A master distiller and a crop scientist who specializes in corn breeding are working on a project they hope one day will make whiskey drinkers think of Texas in the same way as lovers of American wine think of California.
Seth Murray, a top corn breeder at Texas A&M University, and Rob Arnold, who is working on a doctorate at the school while making whiskey for a Fort Worth distiller, are trying to develop unique and commercially viable strains of corn that will bring distinct tastes to whiskey.
The project could change whiskey production by providing new types of corn, reshaping the industry's reliance on grain not specifically bred for making into spirits.
The idea is to develop strains of corn to make whiskeys with unique and identifiable flavors, in the same way as specific grapes define the taste of, say, a Sonoma Valley zinfandel or a Bordeaux produced in southwest France.
"Nobody has ever done that before," said Murray, an associate professor at Texas A&M's Department of Soil and Crop Science, who is running the project.
At present, most major American distillers make their whiskeys with similar types of yellow corn grown from seeds developed in the U.S. Midwest and designed to produce high yields.
"We were missing all the unique flavors that can live in corn varieties," Arnold said.
In 2017, over 23 million nine-liter cases of American whiskey were sold in the United States, generating over $3.4 billion in revenue for distillers, according to industry group the Distilled Spirits Council.
Bourbon is one of the most popular kinds of American whiskey. Stored in charred oak barrels, bourbon is made from a grain mash that is at least 51 percent corn, though most brands are about 70 to 80 percent. Other types of whiskey also use corn as a main ingredient in the mash.
With similar strains of corn used in most mass-produced bourbons, most brands derive their distinct flavor from yeasts used in fermentation and barrels where the spirits age. Kentucky bourbon producers also like to say the limestone-filtered water in the region is a key to their products' taste.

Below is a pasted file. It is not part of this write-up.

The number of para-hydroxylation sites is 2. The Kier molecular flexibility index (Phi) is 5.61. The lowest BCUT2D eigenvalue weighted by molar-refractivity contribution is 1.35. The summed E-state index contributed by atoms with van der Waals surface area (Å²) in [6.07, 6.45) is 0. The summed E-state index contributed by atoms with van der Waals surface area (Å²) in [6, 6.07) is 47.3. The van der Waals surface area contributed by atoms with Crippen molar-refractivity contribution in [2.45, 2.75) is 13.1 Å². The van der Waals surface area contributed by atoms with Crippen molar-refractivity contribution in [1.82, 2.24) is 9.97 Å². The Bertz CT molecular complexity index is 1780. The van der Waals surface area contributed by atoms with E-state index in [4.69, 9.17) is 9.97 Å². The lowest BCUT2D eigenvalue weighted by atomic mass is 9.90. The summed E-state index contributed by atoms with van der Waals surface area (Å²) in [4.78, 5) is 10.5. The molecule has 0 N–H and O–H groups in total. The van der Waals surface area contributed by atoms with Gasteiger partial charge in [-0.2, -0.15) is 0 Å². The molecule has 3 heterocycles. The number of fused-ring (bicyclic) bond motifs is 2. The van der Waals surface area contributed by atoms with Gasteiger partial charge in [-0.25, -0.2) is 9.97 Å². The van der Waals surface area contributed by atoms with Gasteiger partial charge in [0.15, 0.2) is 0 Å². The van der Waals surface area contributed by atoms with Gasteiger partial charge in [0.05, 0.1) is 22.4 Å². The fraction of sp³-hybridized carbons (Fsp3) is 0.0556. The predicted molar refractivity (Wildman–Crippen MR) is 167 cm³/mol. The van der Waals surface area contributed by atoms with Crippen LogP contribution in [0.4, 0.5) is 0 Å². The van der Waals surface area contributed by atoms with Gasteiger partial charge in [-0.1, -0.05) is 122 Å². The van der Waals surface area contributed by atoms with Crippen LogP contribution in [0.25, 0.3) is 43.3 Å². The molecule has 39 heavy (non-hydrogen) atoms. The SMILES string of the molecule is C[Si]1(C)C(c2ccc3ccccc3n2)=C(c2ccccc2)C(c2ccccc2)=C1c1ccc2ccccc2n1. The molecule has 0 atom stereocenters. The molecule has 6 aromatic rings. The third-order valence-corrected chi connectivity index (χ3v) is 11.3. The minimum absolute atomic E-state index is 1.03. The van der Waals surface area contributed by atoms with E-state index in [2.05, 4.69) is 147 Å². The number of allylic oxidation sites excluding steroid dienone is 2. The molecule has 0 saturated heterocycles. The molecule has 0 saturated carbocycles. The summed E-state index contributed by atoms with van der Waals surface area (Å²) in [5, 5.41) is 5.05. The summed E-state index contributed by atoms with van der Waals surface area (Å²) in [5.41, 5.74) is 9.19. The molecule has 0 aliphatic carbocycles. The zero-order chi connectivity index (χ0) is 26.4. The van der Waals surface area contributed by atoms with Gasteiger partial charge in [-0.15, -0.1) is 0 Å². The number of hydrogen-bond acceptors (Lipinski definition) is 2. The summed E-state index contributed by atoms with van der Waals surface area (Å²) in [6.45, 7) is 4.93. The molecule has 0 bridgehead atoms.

Murray and Arnold want to go a step further. They are mixing and matching corn varieties from Latin America and heirloom varieties from North America, none of which has been genetically modified.
As well as coming up with strains that are commercially viable to grow in Texas, the researchers are attempting to capture the locale's terroir, or the characteristic taste of its water, soil, and climate.
Some small batch producers and even major distillers have already tried making whiskey from heirloom corns, grown from seeds of varieties that appeared generations ago.
But Murray said that while the heirlooms can produce interesting taste compounds, yields on the older varieties can be about an eighth of a modern hybrid, calling into question their commercial potential.
With about 7,000 maize varieties available at Texas A&M, the researchers have a multitude of possibilities that extend far beyond the state. A type of corn developed for Texas may produce buttery roasted notes in bourbon, for example, but a strain developed for Colorado may bring a bold smoky taste.
So far, Arnold and Murray have produced about 50 small-batch test products. Soon they will plant thousands of seeds on a commercial farm as they ramp up production.
At the experimental field, Murray and graduate students conduct thousands of pollinations by hand and fly drones overhead to monitor crops destined for the distillery.
Arnold sees the research as a game changer, much like the way the wine producers in the Napa region of California honed their local craft to take on Old World producers in France and elsewhere.
With 95 percent of the world's supply of bourbon made in Kentucky, Arnold said it is producers in the Bluegrass State that he would like to "beat at their own game."
Working at distillery Firestone & Robertson, which bills itself as the biggest whiskey distiller west of the Mississippi, Arnold has a lab to test for tastes and the patience that comes from being a distiller, where his commercial products sit in barrels for at least four years.
If the project proves successful, it might not be until the middle of the next decade that it will produce a commercial whiskey.
"'Soon' in the whiskey world is kind of relative. Everything for us is years and years down the road," he said.